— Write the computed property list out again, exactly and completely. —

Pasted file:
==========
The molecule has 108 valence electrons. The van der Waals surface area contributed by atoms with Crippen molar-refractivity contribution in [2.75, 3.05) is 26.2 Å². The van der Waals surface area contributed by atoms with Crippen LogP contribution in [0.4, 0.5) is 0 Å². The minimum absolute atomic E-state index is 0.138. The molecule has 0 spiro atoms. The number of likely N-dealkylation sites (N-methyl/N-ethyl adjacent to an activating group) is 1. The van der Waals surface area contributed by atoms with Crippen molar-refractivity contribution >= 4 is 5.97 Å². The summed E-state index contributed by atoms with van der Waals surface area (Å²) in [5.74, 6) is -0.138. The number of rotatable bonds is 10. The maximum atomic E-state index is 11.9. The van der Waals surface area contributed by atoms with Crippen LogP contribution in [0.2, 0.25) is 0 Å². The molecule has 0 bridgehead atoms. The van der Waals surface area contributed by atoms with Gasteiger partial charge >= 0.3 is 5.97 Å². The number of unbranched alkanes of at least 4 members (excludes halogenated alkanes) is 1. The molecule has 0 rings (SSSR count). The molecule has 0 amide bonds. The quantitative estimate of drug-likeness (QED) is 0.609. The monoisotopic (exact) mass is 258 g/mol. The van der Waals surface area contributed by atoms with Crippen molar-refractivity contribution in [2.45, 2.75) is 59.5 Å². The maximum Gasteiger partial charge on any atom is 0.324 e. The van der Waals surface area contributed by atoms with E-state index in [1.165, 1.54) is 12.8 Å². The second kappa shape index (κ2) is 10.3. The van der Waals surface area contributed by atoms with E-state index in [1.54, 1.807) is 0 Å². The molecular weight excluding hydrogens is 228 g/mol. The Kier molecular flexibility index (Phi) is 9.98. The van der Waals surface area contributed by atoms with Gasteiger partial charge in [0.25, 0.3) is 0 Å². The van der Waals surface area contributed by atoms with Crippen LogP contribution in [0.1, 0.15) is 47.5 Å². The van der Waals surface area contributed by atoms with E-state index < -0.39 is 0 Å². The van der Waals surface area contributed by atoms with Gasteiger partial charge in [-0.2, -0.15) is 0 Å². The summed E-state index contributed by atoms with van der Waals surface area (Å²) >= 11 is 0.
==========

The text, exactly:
The molecule has 108 valence electrons. The van der Waals surface area contributed by atoms with Crippen molar-refractivity contribution in [2.75, 3.05) is 26.2 Å². The van der Waals surface area contributed by atoms with Crippen LogP contribution in [0.4, 0.5) is 0 Å². The minimum absolute atomic E-state index is 0.138. The molecule has 0 spiro atoms. The number of likely N-dealkylation sites (N-methyl/N-ethyl adjacent to an activating group) is 1. The van der Waals surface area contributed by atoms with Crippen molar-refractivity contribution >= 4 is 5.97 Å². The summed E-state index contributed by atoms with van der Waals surface area (Å²) in [5.74, 6) is -0.138. The number of rotatable bonds is 10. The maximum atomic E-state index is 11.9. The van der Waals surface area contributed by atoms with Crippen LogP contribution in [0.2, 0.25) is 0 Å². The molecule has 0 bridgehead atoms. The van der Waals surface area contributed by atoms with Gasteiger partial charge >= 0.3 is 5.97 Å². The number of unbranched alkanes of at least 4 members (excludes halogenated alkanes) is 1. The molecule has 0 rings (SSSR count). The molecule has 0 amide bonds. The quantitative estimate of drug-likeness (QED) is 0.609. The monoisotopic (exact) mass is 258 g/mol. The van der Waals surface area contributed by atoms with Crippen molar-refractivity contribution in [2.45, 2.75) is 59.5 Å². The maximum Gasteiger partial charge on any atom is 0.324 e. The van der Waals surface area contributed by atoms with E-state index in [1.165, 1.54) is 12.8 Å². The second kappa shape index (κ2) is 10.3. The van der Waals surface area contributed by atoms with E-state index in [1.54, 1.807) is 0 Å². The molecular weight excluding hydrogens is 228 g/mol. The Kier molecular flexibility index (Phi) is 9.98. The van der Waals surface area contributed by atoms with Gasteiger partial charge in [0.25, 0.3) is 0 Å². The van der Waals surface area contributed by atoms with Crippen LogP contribution in [0.1, 0.15) is 47.5 Å². The van der Waals surface area contributed by atoms with E-state index < -0.39 is 0 Å². The van der Waals surface area contributed by atoms with Gasteiger partial charge in [-0.2, -0.15) is 0 Å². The summed E-state index contributed by atoms with van der Waals surface area (Å²) >= 11 is 0.